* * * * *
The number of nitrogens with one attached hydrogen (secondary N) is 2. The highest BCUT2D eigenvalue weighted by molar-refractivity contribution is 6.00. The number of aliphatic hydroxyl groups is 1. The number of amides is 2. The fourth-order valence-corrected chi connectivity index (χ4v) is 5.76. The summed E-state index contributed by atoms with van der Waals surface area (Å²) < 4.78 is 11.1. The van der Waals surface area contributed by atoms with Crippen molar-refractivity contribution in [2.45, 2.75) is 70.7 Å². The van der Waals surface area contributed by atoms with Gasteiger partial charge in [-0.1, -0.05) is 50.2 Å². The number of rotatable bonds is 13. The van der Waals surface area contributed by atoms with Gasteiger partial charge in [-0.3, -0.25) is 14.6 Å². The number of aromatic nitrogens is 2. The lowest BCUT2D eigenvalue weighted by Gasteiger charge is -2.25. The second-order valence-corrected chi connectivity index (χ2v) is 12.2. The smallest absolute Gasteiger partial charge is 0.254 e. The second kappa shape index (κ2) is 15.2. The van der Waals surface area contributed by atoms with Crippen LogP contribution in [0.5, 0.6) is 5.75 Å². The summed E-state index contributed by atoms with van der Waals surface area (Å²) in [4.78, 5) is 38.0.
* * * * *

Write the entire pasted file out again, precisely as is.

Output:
The number of nitrogens with one attached hydrogen (secondary N) is 2. The highest BCUT2D eigenvalue weighted by molar-refractivity contribution is 6.00. The number of aliphatic hydroxyl groups is 1. The number of amides is 2. The fourth-order valence-corrected chi connectivity index (χ4v) is 5.76. The summed E-state index contributed by atoms with van der Waals surface area (Å²) < 4.78 is 11.1. The van der Waals surface area contributed by atoms with Crippen molar-refractivity contribution in [2.45, 2.75) is 70.7 Å². The van der Waals surface area contributed by atoms with Gasteiger partial charge in [-0.1, -0.05) is 50.2 Å². The number of rotatable bonds is 13. The van der Waals surface area contributed by atoms with Gasteiger partial charge in [-0.3, -0.25) is 14.6 Å². The number of aromatic nitrogens is 2. The lowest BCUT2D eigenvalue weighted by Gasteiger charge is -2.25. The second-order valence-corrected chi connectivity index (χ2v) is 12.2. The smallest absolute Gasteiger partial charge is 0.254 e. The second kappa shape index (κ2) is 15.2. The van der Waals surface area contributed by atoms with Crippen LogP contribution in [0.5, 0.6) is 5.75 Å². The summed E-state index contributed by atoms with van der Waals surface area (Å²) in [4.78, 5) is 38.0.